The city of Houston has grown through a policy of territorial annexation and leap-frogging developments, resulting in a suburban patchwork of enclaves and interstices. The resulting morphology is characterized by left-over spaces between suburban parcels: thin gaps belonging to and maintained by no one. ALCOVA proposes a wall of collective housing to reclaim these linear domains. The project takes the form of a densely packed infrastructural spine dividing an open and negotiable interior. The inhabited wall serves as a cabinet for the body, embedding all necessary infrastructure for living–bedrooms, bathrooms, kitchens, laundry, storage–within the poché of its walls. By densely packing the programs of daily life into the wall, the resultant spaces are freed from domestic infrastructure and opened for collective use. Typologically opposed to the autonomous unit of the single-family home, the dense inhabitable wall and the shared live-work space produces a new form of domesticity. Grounded in co-production and collective governance, the open space is by necessity a zone of contestation and resolution, while complete privacy can be claimed within the wall. In this opposition between intimate space and shared space, the project allows for the entire spectrum of dwelling and cohabitation, granting inhabitants the freedom to enjoy both total seclusion while projecting a new form of collective life.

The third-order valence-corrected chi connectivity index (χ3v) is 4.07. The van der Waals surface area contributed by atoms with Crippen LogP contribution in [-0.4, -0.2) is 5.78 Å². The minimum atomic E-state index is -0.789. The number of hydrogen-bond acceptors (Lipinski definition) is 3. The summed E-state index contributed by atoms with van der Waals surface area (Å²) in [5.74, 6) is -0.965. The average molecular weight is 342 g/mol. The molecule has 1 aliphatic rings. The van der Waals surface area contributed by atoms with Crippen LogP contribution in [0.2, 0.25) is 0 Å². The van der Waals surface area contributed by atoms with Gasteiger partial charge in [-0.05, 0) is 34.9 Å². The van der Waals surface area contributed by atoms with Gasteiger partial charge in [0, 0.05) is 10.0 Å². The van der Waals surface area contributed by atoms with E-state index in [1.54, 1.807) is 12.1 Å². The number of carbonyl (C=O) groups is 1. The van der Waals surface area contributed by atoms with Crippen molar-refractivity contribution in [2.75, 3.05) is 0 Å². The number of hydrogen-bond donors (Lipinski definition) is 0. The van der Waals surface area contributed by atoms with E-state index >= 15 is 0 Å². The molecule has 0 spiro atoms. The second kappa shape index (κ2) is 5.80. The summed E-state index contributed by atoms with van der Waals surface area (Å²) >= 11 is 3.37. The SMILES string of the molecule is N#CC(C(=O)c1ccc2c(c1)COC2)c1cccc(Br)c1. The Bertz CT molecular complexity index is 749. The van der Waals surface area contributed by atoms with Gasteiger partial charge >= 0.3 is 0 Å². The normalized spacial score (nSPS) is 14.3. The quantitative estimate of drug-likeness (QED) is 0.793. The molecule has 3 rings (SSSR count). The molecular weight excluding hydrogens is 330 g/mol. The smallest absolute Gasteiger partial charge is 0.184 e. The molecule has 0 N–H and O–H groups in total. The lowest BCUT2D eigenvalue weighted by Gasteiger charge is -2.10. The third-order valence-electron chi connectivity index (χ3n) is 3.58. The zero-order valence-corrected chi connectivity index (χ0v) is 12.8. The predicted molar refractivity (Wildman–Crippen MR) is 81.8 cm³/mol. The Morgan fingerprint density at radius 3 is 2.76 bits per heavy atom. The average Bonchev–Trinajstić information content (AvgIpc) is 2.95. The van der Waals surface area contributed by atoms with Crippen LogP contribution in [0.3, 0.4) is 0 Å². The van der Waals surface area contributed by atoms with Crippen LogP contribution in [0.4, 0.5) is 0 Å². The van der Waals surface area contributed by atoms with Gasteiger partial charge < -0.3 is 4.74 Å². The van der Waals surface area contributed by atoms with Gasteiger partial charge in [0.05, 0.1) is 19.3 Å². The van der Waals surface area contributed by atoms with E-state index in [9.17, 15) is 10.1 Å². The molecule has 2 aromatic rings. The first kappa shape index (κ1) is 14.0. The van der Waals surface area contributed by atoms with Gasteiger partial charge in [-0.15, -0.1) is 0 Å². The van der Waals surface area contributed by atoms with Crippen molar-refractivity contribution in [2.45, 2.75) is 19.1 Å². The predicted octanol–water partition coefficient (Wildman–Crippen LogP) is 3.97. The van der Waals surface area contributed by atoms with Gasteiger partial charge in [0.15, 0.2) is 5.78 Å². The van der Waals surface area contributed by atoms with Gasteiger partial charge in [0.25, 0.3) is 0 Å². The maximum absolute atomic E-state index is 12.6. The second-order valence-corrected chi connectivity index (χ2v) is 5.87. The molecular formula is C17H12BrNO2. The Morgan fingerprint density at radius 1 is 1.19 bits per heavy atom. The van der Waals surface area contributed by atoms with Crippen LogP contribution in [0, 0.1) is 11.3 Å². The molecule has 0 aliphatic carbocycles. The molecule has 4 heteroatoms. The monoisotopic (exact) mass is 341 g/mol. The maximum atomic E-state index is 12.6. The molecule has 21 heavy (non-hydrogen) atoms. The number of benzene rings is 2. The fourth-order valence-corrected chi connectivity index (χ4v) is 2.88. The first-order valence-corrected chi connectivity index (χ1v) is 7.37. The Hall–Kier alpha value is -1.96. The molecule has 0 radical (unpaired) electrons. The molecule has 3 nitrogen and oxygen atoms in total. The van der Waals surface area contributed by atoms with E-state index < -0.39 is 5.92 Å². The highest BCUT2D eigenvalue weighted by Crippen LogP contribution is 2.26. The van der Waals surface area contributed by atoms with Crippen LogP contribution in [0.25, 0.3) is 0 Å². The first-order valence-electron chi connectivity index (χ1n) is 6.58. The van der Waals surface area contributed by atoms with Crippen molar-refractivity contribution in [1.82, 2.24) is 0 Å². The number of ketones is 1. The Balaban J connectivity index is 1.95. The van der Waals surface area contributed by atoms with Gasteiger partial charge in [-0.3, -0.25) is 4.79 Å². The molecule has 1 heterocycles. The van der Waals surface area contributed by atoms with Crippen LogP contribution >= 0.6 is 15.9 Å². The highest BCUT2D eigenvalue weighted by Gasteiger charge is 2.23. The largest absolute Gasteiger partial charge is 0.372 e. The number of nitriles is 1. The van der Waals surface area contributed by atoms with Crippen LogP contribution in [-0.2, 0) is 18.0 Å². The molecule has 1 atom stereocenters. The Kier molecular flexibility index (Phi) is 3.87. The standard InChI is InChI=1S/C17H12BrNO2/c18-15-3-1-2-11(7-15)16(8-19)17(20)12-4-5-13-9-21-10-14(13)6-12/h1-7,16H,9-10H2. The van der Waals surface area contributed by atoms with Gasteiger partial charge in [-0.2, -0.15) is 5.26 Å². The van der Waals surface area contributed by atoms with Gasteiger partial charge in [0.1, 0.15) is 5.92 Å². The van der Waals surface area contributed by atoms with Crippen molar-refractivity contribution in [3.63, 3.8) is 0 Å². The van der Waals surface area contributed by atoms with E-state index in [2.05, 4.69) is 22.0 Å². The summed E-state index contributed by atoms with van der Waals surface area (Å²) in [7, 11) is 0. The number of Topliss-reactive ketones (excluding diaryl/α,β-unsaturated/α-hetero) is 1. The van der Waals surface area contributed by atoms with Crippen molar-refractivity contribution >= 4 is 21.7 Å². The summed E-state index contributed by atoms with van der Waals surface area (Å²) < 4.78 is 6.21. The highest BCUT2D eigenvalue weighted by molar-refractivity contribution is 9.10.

Yale School of Architecture, Spring 2014, Critic Pier Vittorio Aureli

Project Leads: Brittany Utting, Daniel Jacobs